Critical Accounting Policies and Estimates

 

The preparation of our condensed consolidated financial statements in conformity with generally accepted accounting principles in the United States (“GAAP”) and the requirements of the United States Securities and Exchange Commission require management to make estimates, assumptions and judgments that affect the amounts, liabilities, revenue and expenses reported in the financial statements and the notes to the financial statements. On an ongoing basis, we evaluate our critical accounting policies and estimates. We base our estimates on historical experience and on various other assumptions that we believe to be reasonable under the circumstances, the results of which form the basis for making judgments about the carrying values of assets and liabilities that are not readily apparent from other sources. Some of those judgments can be subjective and complex, and therefore, actual results could differ materially from those estimates under different assumptions or conditions. A summary of our critical accounting policies is presented in Item 7 of our Annual Report on Form 10-K for the year ended December 31, 2020.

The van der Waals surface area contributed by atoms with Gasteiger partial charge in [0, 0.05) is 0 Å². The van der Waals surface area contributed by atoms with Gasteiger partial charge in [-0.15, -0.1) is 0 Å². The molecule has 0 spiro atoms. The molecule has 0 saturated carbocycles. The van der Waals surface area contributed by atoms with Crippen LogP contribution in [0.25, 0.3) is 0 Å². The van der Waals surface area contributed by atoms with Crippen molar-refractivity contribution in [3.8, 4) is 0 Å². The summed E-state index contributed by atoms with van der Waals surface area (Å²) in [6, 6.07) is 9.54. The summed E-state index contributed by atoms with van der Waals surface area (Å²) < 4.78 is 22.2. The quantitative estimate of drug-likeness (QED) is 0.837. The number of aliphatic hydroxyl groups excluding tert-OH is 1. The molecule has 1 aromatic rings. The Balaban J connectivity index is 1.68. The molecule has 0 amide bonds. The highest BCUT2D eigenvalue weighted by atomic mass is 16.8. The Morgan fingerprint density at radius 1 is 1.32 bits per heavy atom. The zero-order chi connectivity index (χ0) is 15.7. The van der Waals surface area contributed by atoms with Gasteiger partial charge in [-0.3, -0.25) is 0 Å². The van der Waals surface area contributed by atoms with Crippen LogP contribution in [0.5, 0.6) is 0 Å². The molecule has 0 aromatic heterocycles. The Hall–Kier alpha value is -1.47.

There have been no material changes to our critical accounting policies during the nine months ended September 30, 2021 from those disclosed in the Annual Report on 10-K for the year ended December 31, 2020.

 

20

 

Results of Operations

 

Net sales. Our net sales consisted of revenue primarily from the sale of our Argus II product which is no longer marketed. We have discontinued sales of this product to focus on development of Orion.

 

Cost of sales. Cost of sales includes the salaries, benefits, material, overhead, third party costs, warranty, charges for excess and obsolete inventory, and other costs required to make the Argus II system at our Los Angeles, California facility. Our product involves technologically complex materials and processes. We record cost of sales when products are implanted, which may differ from the period we are able to record revenue. Such timing differences may cause our reported results of operations to be difficult to compare from period to period.